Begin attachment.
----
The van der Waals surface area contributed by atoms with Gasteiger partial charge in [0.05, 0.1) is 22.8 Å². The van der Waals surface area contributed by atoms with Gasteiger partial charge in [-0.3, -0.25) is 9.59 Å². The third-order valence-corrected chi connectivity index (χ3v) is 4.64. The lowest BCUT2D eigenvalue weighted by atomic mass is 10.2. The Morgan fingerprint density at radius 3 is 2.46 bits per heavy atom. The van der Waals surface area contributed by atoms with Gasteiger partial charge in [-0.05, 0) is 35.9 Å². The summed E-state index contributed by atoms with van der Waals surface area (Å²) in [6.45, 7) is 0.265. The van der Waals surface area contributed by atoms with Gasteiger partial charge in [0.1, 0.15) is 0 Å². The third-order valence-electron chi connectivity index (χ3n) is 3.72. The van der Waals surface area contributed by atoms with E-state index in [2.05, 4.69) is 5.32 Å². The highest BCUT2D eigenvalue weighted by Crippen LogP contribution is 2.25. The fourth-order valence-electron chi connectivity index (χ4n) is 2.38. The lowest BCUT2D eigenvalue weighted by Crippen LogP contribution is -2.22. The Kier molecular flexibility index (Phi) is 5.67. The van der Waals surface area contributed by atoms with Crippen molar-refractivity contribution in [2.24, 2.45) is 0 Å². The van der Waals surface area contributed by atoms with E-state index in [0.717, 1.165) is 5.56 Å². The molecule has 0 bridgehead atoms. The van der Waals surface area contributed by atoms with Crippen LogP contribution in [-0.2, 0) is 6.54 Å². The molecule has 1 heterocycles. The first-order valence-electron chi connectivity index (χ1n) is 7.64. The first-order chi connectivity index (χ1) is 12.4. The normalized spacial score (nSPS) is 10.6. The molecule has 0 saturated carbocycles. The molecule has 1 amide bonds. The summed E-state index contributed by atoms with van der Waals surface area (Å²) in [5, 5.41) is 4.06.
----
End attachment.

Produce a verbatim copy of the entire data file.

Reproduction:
The van der Waals surface area contributed by atoms with Gasteiger partial charge in [0.05, 0.1) is 22.8 Å². The van der Waals surface area contributed by atoms with Gasteiger partial charge in [-0.3, -0.25) is 9.59 Å². The third-order valence-corrected chi connectivity index (χ3v) is 4.64. The lowest BCUT2D eigenvalue weighted by atomic mass is 10.2. The Morgan fingerprint density at radius 3 is 2.46 bits per heavy atom. The van der Waals surface area contributed by atoms with Gasteiger partial charge in [-0.05, 0) is 35.9 Å². The summed E-state index contributed by atoms with van der Waals surface area (Å²) in [6.45, 7) is 0.265. The van der Waals surface area contributed by atoms with Gasteiger partial charge in [0.1, 0.15) is 0 Å². The third-order valence-electron chi connectivity index (χ3n) is 3.72. The van der Waals surface area contributed by atoms with E-state index in [2.05, 4.69) is 5.32 Å². The highest BCUT2D eigenvalue weighted by Crippen LogP contribution is 2.25. The fourth-order valence-electron chi connectivity index (χ4n) is 2.38. The lowest BCUT2D eigenvalue weighted by Crippen LogP contribution is -2.22. The Kier molecular flexibility index (Phi) is 5.67. The van der Waals surface area contributed by atoms with Crippen molar-refractivity contribution in [2.24, 2.45) is 0 Å². The van der Waals surface area contributed by atoms with E-state index in [0.717, 1.165) is 5.56 Å². The molecule has 0 bridgehead atoms. The van der Waals surface area contributed by atoms with Crippen LogP contribution in [-0.2, 0) is 6.54 Å². The molecule has 1 heterocycles. The first-order valence-electron chi connectivity index (χ1n) is 7.64. The first-order chi connectivity index (χ1) is 12.4. The normalized spacial score (nSPS) is 10.6. The molecule has 0 saturated carbocycles. The molecule has 1 amide bonds. The summed E-state index contributed by atoms with van der Waals surface area (Å²) in [5, 5.41) is 4.06.